Monday, September 28, 2009

The early morning...

I woke up to the same scene this morning as I did yesterday. The dog and Gandhi on the pillow and Toby next to me on the bed, very cozily, and I hate to upset the idyllic little scene, because everybody thinks they need to get up when I do. The cats think I will do interesting things in the kitchen, which I do, because if their milk dish is empty, or if the milk has gone sour, they get new milk straight from the refrigerator and they love that. The dog wants a treat, but he only gets one if he has gone out back for a piddle, so he does a small one to satisfy me and then gets his treat and goes back to sleep. I should know by now that this is our routine, but every morning the animals need to remind me that this is what we do. Well, I can't be expected to perform flawlessly first thing in the morning. I need to have some coffee first.

Yesterday afternoon, at around 3 o'clock, the same feelings of loathing and despair started sneaking up on me as they had the day before. I tried to outwit them for a while, but realized that I needed to go to sleep. I laid down on the sofa in a meditative position and closed my eyes and tuned out everything around me and inside of me and very soon afterwards, I fell asleep and slept for nearly two hours. I felt much better when I woke up, but I felt that I could have slept more, and later in the evening fell asleep watching TV. When I woke up, I took my medication and went straight to bed and slept until 4 o'clock this morning.

I think I need to remember that it is this time of year again, when I always have a harder time and I'm a little bit crazier than I am the rest of the time. It's when the leaves start changing color and start falling from the trees when I do, the same as I do when in the springtime the leaves start coming on the trees. Those are my crazy periods and my father had them too. It is more noticeable now that I live in a country with four seasons, where before in California I don't remember being so aware of that. I think my crazy periods were more haphazard, though they may have been seasonably bound, but I don't remember, because, like everything in my past, it is all very fuzzy and hard to recall.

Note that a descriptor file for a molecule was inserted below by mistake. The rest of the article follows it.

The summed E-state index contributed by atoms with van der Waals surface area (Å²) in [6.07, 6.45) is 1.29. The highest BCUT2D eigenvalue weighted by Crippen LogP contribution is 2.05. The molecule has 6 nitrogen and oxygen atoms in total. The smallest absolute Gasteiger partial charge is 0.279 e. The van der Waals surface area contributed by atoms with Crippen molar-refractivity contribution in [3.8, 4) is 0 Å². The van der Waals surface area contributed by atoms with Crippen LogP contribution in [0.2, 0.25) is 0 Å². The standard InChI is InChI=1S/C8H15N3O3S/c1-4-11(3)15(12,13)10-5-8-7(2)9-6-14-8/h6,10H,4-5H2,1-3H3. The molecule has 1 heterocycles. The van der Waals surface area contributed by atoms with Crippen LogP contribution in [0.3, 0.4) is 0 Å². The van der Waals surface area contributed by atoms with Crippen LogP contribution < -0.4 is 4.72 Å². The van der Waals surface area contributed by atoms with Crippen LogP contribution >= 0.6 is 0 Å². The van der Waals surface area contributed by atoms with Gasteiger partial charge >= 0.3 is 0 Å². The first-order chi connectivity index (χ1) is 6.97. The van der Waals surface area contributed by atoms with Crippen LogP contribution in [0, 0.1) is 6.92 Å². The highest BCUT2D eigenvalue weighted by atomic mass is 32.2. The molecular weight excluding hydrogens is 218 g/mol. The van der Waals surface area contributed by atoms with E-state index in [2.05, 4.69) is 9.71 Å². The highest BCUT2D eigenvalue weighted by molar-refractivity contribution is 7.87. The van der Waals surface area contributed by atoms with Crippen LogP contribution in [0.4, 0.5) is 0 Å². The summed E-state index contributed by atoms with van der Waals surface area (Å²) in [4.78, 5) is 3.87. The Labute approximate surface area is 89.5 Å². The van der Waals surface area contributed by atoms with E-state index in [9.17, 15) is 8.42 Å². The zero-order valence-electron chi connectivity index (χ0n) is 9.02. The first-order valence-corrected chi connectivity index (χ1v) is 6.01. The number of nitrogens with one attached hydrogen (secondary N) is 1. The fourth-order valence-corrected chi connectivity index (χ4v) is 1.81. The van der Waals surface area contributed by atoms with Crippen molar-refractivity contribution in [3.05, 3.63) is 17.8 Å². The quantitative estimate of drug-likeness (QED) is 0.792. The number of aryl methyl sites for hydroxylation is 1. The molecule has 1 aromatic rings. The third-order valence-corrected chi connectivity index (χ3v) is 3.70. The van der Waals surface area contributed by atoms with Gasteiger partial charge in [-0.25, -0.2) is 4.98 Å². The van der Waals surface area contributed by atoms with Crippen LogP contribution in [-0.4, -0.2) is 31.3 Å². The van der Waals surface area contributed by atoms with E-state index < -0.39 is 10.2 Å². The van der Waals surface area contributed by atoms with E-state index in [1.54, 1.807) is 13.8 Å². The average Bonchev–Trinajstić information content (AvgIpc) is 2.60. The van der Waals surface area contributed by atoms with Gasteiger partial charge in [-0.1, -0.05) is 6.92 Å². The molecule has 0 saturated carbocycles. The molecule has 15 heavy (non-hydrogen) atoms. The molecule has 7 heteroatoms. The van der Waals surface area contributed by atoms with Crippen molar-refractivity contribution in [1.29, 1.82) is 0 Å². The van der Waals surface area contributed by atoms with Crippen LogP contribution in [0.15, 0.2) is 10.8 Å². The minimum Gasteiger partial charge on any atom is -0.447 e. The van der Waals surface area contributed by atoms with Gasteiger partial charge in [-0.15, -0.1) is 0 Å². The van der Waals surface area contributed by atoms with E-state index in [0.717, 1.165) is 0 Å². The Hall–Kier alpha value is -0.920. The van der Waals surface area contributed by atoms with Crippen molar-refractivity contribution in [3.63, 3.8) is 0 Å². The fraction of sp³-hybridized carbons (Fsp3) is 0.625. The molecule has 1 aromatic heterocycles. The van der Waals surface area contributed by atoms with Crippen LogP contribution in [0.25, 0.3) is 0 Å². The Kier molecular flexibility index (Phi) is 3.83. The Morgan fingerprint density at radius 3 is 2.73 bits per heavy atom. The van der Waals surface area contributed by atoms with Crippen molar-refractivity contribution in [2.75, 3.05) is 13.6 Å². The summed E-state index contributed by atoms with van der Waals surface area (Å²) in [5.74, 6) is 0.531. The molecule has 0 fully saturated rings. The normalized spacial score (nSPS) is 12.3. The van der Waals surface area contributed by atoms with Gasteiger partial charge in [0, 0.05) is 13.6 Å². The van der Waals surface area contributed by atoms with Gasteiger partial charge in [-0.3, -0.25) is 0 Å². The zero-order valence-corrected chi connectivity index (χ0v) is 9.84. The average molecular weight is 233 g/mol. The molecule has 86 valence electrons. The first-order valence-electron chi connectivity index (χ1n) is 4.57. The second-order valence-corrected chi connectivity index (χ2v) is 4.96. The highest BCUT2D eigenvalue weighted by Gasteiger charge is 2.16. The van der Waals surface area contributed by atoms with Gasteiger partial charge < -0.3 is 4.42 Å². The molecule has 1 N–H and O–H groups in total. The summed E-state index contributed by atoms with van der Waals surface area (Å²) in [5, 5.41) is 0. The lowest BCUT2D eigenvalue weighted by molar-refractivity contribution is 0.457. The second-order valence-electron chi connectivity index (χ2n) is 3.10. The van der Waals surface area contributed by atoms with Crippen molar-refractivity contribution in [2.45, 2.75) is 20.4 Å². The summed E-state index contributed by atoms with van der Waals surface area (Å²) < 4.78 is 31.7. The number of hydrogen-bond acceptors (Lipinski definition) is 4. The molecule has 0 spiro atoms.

I do know, for instance, that traveling to the United States makes me depressed and traveling back to Europe makes me hypo manic. That has something to do with the time difference, so I don't like traveling to the States, because I arrive there feeling very down and unable to get over it for the relatively short time that I'm there. When I get back to Europe, I'm full of energy and I have no jet lag and can adjust to the local time with no effort at all. I hate to disappoint my daughter by not going there, but that is the real reason. I'm not much fun when I'm depressed and I feel like a ball and chain around her leg, unable to cheer myself up, try as I might.

That's just a bit of information I thought I'd throw in gratuitously. The rhythm of the days and nights, and the hours of daylight, make such a difference in your mood. If you are susceptible to that. I being a Northern European am. By all rights I should be going into hibernation now, or moving to a sunny southern country. Many Northern Europeans move to Spain in the wintertime, especially people who live in Scandinavia where it really gets dark in winter.

Shortly we're going to have daylight saving time and that is really going to throw me for a loop. It will get so dark so early in the afternoon and I will always get up much too early in the morning. It will take a while before I get used to that. I wish we'd do away with it altogether, but I am just a lonely voice who can't make a difference. If there were a petition, I would sign it, but would it stand a chance?

Well. that's all very well, but now I have to get dressed and get the show on the road. I have creative therapy this morning and I'm going to be working on my third painting. The second one is done and I need to get the first two home with the help of my sister and her car. I can't transport them by bike. The wind will catch them and blow them to smithereens, that is if I were to take them one at the time.

Have a good morning. No doubt you will see me here again later today. I have an award to give away.



Gail said...

Enjoy the new creation.

John M. Mora said...

take care - create

Friend of the Bear said...

Hi Nora. Glad you were able to outwit those bad feelings. You seem to have found a method that works for you.

I've never really heard of anyone struggling with the turning of the seasons like that, although now I think of it I do always have a moment when the colder autumn weather starts when it causes me to feel frightened for a little while. I think it is possibly a deep reaction to cold weather. But I have to say that this year I am desperately waiting for the cold weather to start! It's still too warm here!

Hope you've had a good creative therapy session.

Best wishes,
Bearfriend xx

Maggie May said...

It will all pass, Nora. It always does.
I am not really looking forward to the Winter and the short days & long nights and the cold. We will be putting the clocks back mid October, I think.

Hope this bad mood passes very soon. Do some things you like doing. X

Casdok said...

I hope this time of year passes quickly for you and hope your creative therapy helps.

Patricia said...

I imagine your writing is a good seems like your words just flow...easy to read, anyway.